But in a remarkable reversal of situations at the conclusion of the story, the healed man goes out onto Jesus' "turf", among the people, and begins to tell anyone who'll listen about his miraculous cure. Meanwhile, because of this and because of all the publicity it engenders, Jesus is essentially consigned to "deserted places", and to have people come to him.  And they do, says Mark, "from everywhere".

A few observations: the man with the skin disease obviously has heard of Jesus and his healing power. He appears to have and to express faith. Now what about the anger thing with Jesus? As I said, it's not directed at the man, unless you want to see it as Jesus being bothered because he felt the man presumptuous, or because it was an inconvenient time. I seriously doubt that! I believe that Jesus, at that moment when this outcast of society comes to him, becomes so consumed by his loathing of all the elements of evil -- cultural, societal, the religious establishment, prejudice, etc., which have conspired to demean this human being, that he reacts, simply reacts, out of  his deep sense of righteousness and compassion. "I do choose, deliberately and decisively, to cleanse you into freedom from all that oppresses you." Further, I can imagine Jesus still grinding his teeth and growling as he sends the man off to the religious authorities who've made not only the man's, but Jesus' life also, so miserable. Nevertheless, and knowing that the Law with all its observances is only temporary and will be superseded soon in his dying and rising, Jesus humbly submits even to this.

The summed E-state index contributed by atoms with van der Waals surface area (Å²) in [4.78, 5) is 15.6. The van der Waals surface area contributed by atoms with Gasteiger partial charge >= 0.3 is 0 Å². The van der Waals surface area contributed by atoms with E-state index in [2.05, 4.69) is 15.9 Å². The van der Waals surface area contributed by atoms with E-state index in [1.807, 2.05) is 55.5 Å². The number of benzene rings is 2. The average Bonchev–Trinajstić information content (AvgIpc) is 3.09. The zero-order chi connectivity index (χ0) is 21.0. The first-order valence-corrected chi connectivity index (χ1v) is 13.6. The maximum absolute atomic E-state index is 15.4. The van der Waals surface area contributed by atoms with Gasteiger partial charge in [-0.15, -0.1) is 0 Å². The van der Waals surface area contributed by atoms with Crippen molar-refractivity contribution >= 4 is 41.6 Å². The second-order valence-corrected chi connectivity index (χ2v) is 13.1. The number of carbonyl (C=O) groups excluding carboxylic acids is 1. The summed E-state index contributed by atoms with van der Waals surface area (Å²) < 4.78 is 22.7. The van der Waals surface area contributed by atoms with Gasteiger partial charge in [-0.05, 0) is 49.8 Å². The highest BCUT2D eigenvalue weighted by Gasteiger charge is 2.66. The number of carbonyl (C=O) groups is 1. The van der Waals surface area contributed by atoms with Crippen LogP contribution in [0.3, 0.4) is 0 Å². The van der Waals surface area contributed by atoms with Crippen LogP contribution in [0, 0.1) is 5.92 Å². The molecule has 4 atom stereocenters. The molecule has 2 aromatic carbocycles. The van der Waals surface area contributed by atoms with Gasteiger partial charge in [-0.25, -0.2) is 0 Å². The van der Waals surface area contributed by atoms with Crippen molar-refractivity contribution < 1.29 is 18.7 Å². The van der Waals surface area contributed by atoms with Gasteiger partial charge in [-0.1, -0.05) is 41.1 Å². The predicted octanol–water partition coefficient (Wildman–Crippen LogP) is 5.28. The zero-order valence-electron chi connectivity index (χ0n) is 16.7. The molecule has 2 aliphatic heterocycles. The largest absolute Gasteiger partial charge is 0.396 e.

This passage makes me think of two very immediate situations. The first is that just yesterday my son came out of a two-week stay in the hospital...again! I've lost track of how many times this has happened since his illness began almost 12 years ago. It makes me want to snort like a horse each time it happens! He gets so tired of it, and I know that I do. Yet, over and over, like the man who was cleansed, I have to keep saying to Jesus: "If you choose, you are able to heal Andrew." In ways that I don't understand and may never know in this lifetime, I know that Jesus does choose to bring healing.

The other example is occasioned by the tragic premature death this weekend of Whitney Houston. Again, I can't count the times even in my lifetime that this sad scenario has played itself out with other celebrities. It enrages me, it makes me growl, to see beautiful, talented, good young people end up throwing their lives away, whatever the reason, though many of the very same societal institutions, as in Jesus' time, bear some responsibility in all this. 

When all is said and done, I'm convinced that Jesus does choose to deal with the enormity of all our human misery. Perhaps his expectation of me is to rise above my own anger and disgruntlement, and to choose to do what I can to not be the occasion for anyone else's misfortune, suffering, oppression, or downfall. Somehow, I don't think Jesus will hold it against me if, in doing this, I go out and proclaim this message all over and spread the news abroad!